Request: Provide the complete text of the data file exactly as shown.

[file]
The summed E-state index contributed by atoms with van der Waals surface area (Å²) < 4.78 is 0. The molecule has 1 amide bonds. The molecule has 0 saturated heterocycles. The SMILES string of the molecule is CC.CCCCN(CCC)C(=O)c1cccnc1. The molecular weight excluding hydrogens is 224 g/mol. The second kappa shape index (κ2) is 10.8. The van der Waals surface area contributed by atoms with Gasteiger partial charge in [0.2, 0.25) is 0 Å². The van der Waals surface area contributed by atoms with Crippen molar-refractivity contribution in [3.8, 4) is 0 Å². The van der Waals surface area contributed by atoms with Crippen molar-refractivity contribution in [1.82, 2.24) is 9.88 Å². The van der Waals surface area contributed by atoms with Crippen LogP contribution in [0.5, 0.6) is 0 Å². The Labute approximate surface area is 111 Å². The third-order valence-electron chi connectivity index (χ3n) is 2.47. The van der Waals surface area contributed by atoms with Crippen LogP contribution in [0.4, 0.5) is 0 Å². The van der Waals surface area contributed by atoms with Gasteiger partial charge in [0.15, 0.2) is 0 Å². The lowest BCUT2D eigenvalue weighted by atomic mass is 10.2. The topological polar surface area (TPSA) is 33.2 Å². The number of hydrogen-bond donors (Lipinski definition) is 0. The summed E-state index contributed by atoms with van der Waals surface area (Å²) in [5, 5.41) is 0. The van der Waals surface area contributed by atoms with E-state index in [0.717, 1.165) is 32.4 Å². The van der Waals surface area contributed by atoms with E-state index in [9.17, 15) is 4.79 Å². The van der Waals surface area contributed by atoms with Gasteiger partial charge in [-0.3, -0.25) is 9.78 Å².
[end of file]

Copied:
The summed E-state index contributed by atoms with van der Waals surface area (Å²) < 4.78 is 0. The molecule has 1 amide bonds. The molecule has 0 saturated heterocycles. The SMILES string of the molecule is CC.CCCCN(CCC)C(=O)c1cccnc1. The molecular weight excluding hydrogens is 224 g/mol. The second kappa shape index (κ2) is 10.8. The van der Waals surface area contributed by atoms with Gasteiger partial charge in [0.2, 0.25) is 0 Å². The van der Waals surface area contributed by atoms with Crippen molar-refractivity contribution in [3.8, 4) is 0 Å². The van der Waals surface area contributed by atoms with Crippen molar-refractivity contribution in [1.82, 2.24) is 9.88 Å². The van der Waals surface area contributed by atoms with Crippen LogP contribution in [0.5, 0.6) is 0 Å². The Labute approximate surface area is 111 Å². The third-order valence-electron chi connectivity index (χ3n) is 2.47. The van der Waals surface area contributed by atoms with Crippen LogP contribution in [0.4, 0.5) is 0 Å². The van der Waals surface area contributed by atoms with Gasteiger partial charge in [0.15, 0.2) is 0 Å². The lowest BCUT2D eigenvalue weighted by atomic mass is 10.2. The topological polar surface area (TPSA) is 33.2 Å². The number of hydrogen-bond donors (Lipinski definition) is 0. The summed E-state index contributed by atoms with van der Waals surface area (Å²) in [5, 5.41) is 0. The van der Waals surface area contributed by atoms with E-state index in [0.717, 1.165) is 32.4 Å². The van der Waals surface area contributed by atoms with E-state index in [9.17, 15) is 4.79 Å². The van der Waals surface area contributed by atoms with Gasteiger partial charge in [-0.3, -0.25) is 9.78 Å².